Harry McQuinn “King of the Midgets”

Harry McQuinn “King of the Midgets”:  Dirt Track, Sprint Car, and Midget Racer; Airplane Pilot; and Race Official is available on Amazon in hard cover

This book is a compilation of the racing career (and beyond) of Harry McQuinn who was dubbed “King of the Midgets” and ran with the “Chicago Gang.” It’s an historical narrative to chronicle the information about his career and to tell the story of someone who came before and helped blaze the path in auto racing.

The information has been assembled by Dr. Brad T Tinkle who, as a child, fondly remembers fishing and boating with his great grandparents, Harry and Juanita McQuinn.  He recalls many of “Daddy Harry’s” racing stories, trophies, injuries, and scars, but didn’t have a true understanding of the significance of his racing career since Harry had long retired by that time.

These memories didn’t come to the forefront until decades later when his son, Zachary Tinkle, started his stock car racing career, which plunged Brad into learning about mechanics, car set up, and spotting. While traveling around to the different tracks, he started to notice photos of Harry at different tracks during events like Hall of Fame weekend at Grundy County Speedway.

He delved into family archives, newspaper archives, and track historical records to bring Harry’s stories to light. People that he encountered that knew or knew of Harry have different perspectives. Some remember him as a firm race official. Others remember that he is the first and only person to land an airplane on the Brickyard. And, others recall his contribution to the start of NASCAR® because of his kicking Mr. France out of a race track.  Many know the stories, but may not have necessarily known the man behind them.

Included in the book are:

  • Early Years- McQuinn falls in love… with cars.
  • Dirt Track Racing (1924-1934)- McQuinn didn’t have the best start to his racing career, but he persisted to become one of the best in the Midwest.
  • Big Car Racing (1934-1948)- Living in the shadow of the Indianapolis Speedway, he aspired to join the 500 race. He made his dream come true, but routinely had bad luck. However, he still managed to get two top tens in ten starts.
  • Midget Racing (1934 – 1946)- Midgets roared onto the Midwest scene in 1934 and 1935. McQuinn fell in love with the little dynamos and wheeled them with furor, making his name known coast to coast.
  • Race Officiating (1949-1969)- McQuinn was well experienced in racing and when he was done as a driver, he still continued in his love of racing. He was considered stern, but fair and had his share of controversy.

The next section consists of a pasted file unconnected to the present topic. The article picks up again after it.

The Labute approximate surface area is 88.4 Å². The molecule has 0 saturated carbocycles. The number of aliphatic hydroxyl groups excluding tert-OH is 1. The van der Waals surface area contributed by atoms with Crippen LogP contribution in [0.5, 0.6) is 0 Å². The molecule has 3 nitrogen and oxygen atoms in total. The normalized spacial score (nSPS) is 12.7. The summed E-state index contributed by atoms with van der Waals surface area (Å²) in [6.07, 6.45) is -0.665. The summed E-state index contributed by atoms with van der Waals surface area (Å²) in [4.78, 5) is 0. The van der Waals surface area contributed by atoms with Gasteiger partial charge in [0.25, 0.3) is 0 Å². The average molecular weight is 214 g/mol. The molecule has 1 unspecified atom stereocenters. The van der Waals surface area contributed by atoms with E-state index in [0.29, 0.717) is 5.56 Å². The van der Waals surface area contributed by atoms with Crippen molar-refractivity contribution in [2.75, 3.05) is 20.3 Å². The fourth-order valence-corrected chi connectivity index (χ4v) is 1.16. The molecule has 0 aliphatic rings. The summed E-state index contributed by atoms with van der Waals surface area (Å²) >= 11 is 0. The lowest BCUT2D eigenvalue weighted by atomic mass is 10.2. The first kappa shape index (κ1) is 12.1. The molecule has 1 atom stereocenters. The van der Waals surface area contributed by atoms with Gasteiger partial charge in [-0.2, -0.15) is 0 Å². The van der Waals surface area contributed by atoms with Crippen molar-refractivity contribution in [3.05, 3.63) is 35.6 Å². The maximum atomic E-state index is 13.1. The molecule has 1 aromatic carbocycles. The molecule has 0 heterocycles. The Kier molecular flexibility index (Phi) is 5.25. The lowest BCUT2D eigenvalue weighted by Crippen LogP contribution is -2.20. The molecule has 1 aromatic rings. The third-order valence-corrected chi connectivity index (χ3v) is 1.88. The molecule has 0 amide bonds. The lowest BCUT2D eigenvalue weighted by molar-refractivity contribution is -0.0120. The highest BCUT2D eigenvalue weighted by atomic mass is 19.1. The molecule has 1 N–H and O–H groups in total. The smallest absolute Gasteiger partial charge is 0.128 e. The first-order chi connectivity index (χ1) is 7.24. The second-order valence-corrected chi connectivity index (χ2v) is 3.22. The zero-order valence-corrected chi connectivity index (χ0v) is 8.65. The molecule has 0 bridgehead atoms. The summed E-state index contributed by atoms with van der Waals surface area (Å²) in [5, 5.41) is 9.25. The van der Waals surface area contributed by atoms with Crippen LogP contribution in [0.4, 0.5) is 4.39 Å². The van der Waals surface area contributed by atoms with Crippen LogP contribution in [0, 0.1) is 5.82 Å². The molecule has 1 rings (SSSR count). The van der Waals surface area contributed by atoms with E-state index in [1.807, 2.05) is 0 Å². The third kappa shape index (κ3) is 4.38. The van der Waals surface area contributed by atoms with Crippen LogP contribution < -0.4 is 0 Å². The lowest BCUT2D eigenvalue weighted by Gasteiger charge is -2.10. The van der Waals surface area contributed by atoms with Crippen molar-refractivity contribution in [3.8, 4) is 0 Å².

• Piloting (Airplane)- World War II introduced McQuinn to airplanes and he enlisted in the reserve. He worked hard to have the airplane as much a part of the Indianapolis Motor Speedway as the race car was.
  • Later Years- Having retired from racing activities after 45 years, he accepted a quieter life. His accomplishments were still recognized long thereafter.

Reading the excerpts and stories about Harry McQuinn gives an appreciation for the safety issues with racing and how far standards have come across all series.  For anyone that has dealt with issues with racing mechanics and politics, reading the evolution of Harry McQuinn’s career gives them a respect for what it took for McQuinn to make a career of racing, both on and off the track.


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About Dr. Brad Tinkle

Brad T Tinkle, M.D., Ph.D., is a clinical geneticist at Peyton Manning Children’s Hospital in Indianapolis, Indiana. Most recently, he was the Medical Director of Clinical Genetics at Advocate Children’s Hospital in Chicagoland. His clinics included Ehlers-Danlos (for adults, children, and families) and pediatric Down’s Syndrome.

Prior to Advocate, Dr. Tinkle was a clinical and clinical molecular geneticist at Cincinnati Children’s Hospital Medical Center (CCHMC). He specializes in caring for individuals with heritable connective tissue disorders such as Ehlers-Danlos syndromes, Marfan syndrome, osteogenesis imperfecta, and achondroplasia among the many. He served as director of the Skeletal Dysplasia Center (CCHMC), co-director of the Marfan/Ehlers-Danlos Syndrome Clinic, as well as director of the Connective Tissue Clinic.

In addition, he served as associate director in the Clinical Molecular Genetics Laboratory at CCHMC. He earned a bachelor’s in science for engineering (BSE) in genetic engineering from Purdue University in 1989. He received his Ph.D. in Human Genetics from the George Washington University in the District of Columbia in 1995.

He attended medical school at Indiana University and completed a pediatric/clinical genetics residency at CCHMC. He also finished a fellowship in clinical molecular genetics at CCHMC following residency.

He formerly served on the Board of Directors and on the Professional Advisory Network of the Ehlers-Danlos National Foundation.